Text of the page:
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Shhh—-don’t tell the war-on-cars truthers.
The District Department of Transportation is planning to convert one of the parking spots in front of Logan Circle bicycle shop the Bike Rack into a space for about dozen bikes, following a request from the store’s owner, Chuck Harney. His reasons: There are only two bike racks near the Q Street NW store, and, for obvious reasons, lots of cyclists stop there. It’s also nearly across the street from French restaurant Le Diplomate, which doesn’t have bike parking, so its bicycle-riding guests will often fill up the bike-parking spots near the Bike Rack. And then there’s all the other bike riders parking off of 14th Street to patronize the other bars and restaurants there.
Harney’s permit request was approved, and he hopes the new racks are installed by the end of the month. “There’s a lot of need in our community,” he says. “I was trying to think forward, outside the box.”
DDOT says that over the past five years it has converted about a dozen parking spots to bike spots throughout the city. Either DDOT, a business, or a Business Improvement District initiates the process, says Jim Sebastian, manager of the Active Transportation Branch of the agency. He says he expects requests for these bike parking spots to only increase in the future. Meridian Pint in Columbia Heights has one, as does the Washington Area Bike Association office in Adams Morgan.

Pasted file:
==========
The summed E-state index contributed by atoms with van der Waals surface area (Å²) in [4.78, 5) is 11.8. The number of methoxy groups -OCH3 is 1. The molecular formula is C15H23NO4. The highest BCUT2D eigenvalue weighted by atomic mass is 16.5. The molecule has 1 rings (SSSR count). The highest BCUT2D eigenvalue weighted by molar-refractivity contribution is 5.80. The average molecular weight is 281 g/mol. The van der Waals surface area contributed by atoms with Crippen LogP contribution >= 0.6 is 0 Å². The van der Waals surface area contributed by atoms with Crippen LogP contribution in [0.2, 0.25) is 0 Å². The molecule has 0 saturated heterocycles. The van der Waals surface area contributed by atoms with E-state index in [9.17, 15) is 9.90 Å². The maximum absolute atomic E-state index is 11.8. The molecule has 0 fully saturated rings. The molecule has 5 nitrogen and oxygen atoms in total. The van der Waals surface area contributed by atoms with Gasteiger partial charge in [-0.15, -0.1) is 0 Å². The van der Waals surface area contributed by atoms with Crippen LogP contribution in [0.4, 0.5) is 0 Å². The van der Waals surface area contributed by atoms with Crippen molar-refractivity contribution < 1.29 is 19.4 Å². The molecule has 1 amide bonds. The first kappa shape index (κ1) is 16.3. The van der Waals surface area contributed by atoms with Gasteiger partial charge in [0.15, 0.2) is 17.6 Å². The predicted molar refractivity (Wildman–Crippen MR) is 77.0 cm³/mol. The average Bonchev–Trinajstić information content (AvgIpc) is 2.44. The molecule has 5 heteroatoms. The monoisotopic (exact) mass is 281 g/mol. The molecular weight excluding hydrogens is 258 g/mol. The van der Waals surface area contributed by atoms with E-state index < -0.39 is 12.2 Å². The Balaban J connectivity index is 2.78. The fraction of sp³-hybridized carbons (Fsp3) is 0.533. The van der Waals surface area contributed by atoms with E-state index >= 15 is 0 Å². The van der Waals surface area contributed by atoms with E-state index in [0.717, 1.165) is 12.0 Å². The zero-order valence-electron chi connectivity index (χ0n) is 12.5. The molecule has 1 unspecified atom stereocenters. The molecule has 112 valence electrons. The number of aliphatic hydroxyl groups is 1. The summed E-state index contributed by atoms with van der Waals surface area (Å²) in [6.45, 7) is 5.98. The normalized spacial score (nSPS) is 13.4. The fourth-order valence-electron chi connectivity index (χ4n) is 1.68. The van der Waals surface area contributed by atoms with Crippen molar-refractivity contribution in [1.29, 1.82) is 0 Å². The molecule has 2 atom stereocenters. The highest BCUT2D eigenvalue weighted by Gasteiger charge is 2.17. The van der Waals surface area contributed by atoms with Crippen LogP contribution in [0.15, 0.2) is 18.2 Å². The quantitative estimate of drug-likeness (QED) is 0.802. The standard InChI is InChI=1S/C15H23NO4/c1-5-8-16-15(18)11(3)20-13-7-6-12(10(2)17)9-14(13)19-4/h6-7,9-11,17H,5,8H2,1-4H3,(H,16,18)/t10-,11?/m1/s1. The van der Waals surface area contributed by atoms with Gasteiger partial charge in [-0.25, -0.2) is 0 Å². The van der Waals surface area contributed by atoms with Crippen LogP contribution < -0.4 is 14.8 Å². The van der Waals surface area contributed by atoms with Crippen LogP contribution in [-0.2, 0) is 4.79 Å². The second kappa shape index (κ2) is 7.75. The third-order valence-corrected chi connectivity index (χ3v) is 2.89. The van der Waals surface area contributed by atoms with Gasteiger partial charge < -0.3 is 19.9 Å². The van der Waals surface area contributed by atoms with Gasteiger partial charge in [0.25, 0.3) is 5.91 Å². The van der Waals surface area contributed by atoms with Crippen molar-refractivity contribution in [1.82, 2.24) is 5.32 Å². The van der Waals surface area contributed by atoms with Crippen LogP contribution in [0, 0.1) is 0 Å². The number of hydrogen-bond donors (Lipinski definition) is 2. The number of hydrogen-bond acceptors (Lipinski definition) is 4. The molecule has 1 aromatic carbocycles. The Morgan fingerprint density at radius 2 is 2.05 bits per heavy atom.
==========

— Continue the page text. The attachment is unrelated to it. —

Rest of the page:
Although these transformations typically mean the loss of a car parking spot in hard-to-park-in neighborhoods, Sebastian says DDOT is all for them. A spot that fits one car translates to a dozen biking spots. And cyclists, like pedestrians, are more likely to stop in neighborhood shops.
“It’s efficient use of public space and it’s good for small business development,” says Sebastian.
In order to obtain the permit, an applicant must have the support of its neighborhood and prove that there is need for the bike parking, though Sebastian says this is a relatively informal process. Harney says he spoke with his advisory neighborhood commission, and that it supported the bike parking.
Sebastian says DDOT likely will foot the bill to install the new racks. But if Bike Rack wants anything beyond the standard city bike racks, it would have to pay for them.
“Hopefully others will follow suit,” says Harney.
Screenshot via Google Maps